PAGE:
A framework is being developed that could place Australia at the centre of the Asia Pacific’s future energy map through the use of renewables. So how might this work?
There are many different drivers for the success of renewable and zero-carbon energy projects in Australia, said Steve Rodgers, Senior Policy Adviser with Engineers Australia.
We’re leaps and bounds ahead of every other nation when it comes to rooftop solar installations, and there has also been an enormous uptake in large-scale solar farms, he said. Battery storage is beginning to catch on, particularly with Elon Musk’s very large, record breaking lithium-ion battery in South Australia. And industry and government are also beginning to take hydrogen seriously.
“These all have various causes, whether it be subsidies to households driven by the Renewable Energy Target or mass deployment in overseas markets that have driven costs down the curve,” Rodgers said.
“New technologies are coming through that make new ideas possible, or bring down the cost of production, storage or transport. Now we have found ourselves in this spot and we’re reacting to something that has a global impetus, and we can choose to ride the wave.”
Renewables provide a new pathway and set of opportunities for Australia to maintain its role as an energy superpower, Rodgers said. In other words, they provide an energy creation mechanism that could enable export substitution for coal and LNG, which will increasingly come under pressure from climate change policy.
“For engineers, this is an innovation challenge aimed at boosting Australia’s productivity. Innovation in new infrastructure leads to capital deepening – creating more value from the same investment in productive capacity. This is different from capital widening: building more of the things that we are already good at doesn’t increase overall efficiency or our competitive advantage.”
Australia at the centre
Dr Fiona Beck, a senior research fellow and ARC DECRA Fellow at ANU’s College of Engineering and Computer Science, is the convenor of the Hydrogen Fuels Project in the Energy Change Institute’s Zero-Carbon Energy for the Asia-Pacific ANU Grand Challenge.
She said there are two or three good reasons that Australia could find itself at the centre of a zero-carbon energy economy.
One is to do with our geography.
“We’re at a latitude and longitude that means we are incredibly lucky with our renewable resources,” Beck said.
“We already have some of the cheapest renewable energy in the world.”
She added another reason is Australia has few space considerations, which brings the possibility to vastly expand renewable energy capacity.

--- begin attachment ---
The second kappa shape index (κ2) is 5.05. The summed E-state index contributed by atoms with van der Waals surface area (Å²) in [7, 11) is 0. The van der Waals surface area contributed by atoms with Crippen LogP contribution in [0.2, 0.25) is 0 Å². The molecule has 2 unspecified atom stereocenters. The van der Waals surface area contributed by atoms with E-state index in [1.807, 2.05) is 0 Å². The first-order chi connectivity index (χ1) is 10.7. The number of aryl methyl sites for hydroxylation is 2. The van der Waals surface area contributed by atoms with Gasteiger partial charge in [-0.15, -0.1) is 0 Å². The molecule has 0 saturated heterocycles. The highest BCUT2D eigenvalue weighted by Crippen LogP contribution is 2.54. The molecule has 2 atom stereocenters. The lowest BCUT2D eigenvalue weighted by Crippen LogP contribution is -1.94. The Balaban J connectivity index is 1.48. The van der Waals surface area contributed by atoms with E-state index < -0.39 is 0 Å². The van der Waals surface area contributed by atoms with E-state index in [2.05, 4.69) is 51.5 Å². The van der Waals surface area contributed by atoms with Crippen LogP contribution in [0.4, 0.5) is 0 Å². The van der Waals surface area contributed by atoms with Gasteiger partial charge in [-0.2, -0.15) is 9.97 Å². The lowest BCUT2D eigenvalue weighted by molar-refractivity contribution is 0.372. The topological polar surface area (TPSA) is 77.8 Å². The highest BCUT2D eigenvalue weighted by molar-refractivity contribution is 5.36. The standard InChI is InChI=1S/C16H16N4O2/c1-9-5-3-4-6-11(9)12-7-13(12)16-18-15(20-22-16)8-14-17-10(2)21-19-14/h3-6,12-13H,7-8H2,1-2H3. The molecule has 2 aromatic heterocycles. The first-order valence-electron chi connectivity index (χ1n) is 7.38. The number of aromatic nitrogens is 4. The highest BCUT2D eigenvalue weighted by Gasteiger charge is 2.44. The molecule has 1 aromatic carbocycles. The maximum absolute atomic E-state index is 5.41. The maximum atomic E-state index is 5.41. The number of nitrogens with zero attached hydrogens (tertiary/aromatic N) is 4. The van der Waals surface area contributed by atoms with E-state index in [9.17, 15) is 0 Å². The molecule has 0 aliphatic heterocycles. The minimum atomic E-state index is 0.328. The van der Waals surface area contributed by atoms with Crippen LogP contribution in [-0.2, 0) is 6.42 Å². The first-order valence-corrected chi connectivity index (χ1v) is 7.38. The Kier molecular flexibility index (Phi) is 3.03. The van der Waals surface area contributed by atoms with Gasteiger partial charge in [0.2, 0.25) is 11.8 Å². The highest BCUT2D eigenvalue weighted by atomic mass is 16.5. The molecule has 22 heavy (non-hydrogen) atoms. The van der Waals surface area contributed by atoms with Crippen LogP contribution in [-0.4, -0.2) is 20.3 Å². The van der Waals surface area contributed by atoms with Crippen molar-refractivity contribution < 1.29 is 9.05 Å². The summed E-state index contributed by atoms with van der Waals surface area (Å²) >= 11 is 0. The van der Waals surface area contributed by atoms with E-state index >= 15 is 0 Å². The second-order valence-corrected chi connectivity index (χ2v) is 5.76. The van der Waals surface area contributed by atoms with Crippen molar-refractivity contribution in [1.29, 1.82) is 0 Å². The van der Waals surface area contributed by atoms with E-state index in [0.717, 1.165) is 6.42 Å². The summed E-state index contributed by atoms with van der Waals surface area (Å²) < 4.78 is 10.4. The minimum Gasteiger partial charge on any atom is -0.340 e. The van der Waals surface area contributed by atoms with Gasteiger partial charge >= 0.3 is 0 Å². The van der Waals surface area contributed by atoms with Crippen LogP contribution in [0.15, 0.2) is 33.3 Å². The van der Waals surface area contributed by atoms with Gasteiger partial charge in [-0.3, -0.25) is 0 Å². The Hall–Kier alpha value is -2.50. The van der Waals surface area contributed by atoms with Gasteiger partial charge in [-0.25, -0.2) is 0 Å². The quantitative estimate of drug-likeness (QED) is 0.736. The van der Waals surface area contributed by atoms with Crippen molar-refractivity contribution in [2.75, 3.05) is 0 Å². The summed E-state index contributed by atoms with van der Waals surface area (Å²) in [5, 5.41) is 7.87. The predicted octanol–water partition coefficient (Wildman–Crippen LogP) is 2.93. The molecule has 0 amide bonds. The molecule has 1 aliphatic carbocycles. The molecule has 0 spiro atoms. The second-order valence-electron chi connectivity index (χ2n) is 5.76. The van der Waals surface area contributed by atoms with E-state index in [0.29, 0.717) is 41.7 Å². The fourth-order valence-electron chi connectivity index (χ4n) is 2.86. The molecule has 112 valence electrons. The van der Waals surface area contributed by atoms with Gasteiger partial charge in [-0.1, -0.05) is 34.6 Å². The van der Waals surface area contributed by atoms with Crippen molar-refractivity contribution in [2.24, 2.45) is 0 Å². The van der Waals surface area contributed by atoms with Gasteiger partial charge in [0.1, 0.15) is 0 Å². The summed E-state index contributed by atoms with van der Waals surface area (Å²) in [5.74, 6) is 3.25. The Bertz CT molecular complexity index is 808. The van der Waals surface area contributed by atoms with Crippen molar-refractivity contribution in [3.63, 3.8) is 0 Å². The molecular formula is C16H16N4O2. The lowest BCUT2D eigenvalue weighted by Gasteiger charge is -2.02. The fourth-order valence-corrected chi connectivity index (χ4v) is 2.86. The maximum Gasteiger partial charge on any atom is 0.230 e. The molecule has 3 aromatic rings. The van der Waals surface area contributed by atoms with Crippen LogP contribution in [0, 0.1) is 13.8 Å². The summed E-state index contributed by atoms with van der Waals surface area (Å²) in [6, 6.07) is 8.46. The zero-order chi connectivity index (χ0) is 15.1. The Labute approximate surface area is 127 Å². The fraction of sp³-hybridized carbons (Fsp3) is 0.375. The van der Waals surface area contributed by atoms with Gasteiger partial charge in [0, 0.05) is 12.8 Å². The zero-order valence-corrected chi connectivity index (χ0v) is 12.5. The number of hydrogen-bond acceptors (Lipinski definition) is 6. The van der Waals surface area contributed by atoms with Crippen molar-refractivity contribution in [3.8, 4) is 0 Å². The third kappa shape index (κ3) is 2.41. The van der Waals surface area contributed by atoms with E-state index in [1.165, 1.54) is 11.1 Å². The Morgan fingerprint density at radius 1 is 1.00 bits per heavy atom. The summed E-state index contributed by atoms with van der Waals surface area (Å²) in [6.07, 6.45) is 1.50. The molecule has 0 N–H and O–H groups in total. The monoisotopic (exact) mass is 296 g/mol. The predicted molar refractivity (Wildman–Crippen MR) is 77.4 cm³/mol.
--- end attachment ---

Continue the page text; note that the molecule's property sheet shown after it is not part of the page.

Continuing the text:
“The corollary to that is we have a renewable energy industry that has made a remarkable acceleration over the last four or five years,” she said.
Finally, we are already an energy powerhouse. Australia is the third largest energy exporter in the world (“I couldn’t believe that when I heard it,” Beck said, “so I triple-checked, and it’s true.”).
This means Australian industry and government already knows how to provide the world with energy. We have built the relationships and developed the logistics and infrastructure – for fossil fuels, at least. We’re good at moving valuable commodities and making complex agreements with foreign territories.
Perhaps most importantly, we have the trust and respect of other nations, thanks to our past performance.
“That is a huge tick,” Beck said.
“Plus, our location in the world means we’re very close to a bunch of very energy-hungry nations that might not be able to provide their own electricity, renewable or not.”
As Australia’s shift to exporter of renewable energy plays out, engineers will be central to the process.
Beck, a physicist and electrical engineer, said the work won’t only be in the academic field, it will be in an environment that will have to consider economic realities, stakeholder groups, politics, local communities and much more. Engineers will be vital to its success.
“We’re not just looking for the best scientific solution,” she said.
“We’re looking for the best real-life solution, and that’s what engineers do. We are not just looking for an answer to a problem, we are looking for the best answer and the best application of the knowledge that we already have. And the best people to understand the needs of a multi-disciplinary project are engineers.”
Read our coverage of the Zero-Carbon Energy for the Asia-Pacific ANU Grand Challenge in the upcoming April issue of create magazine.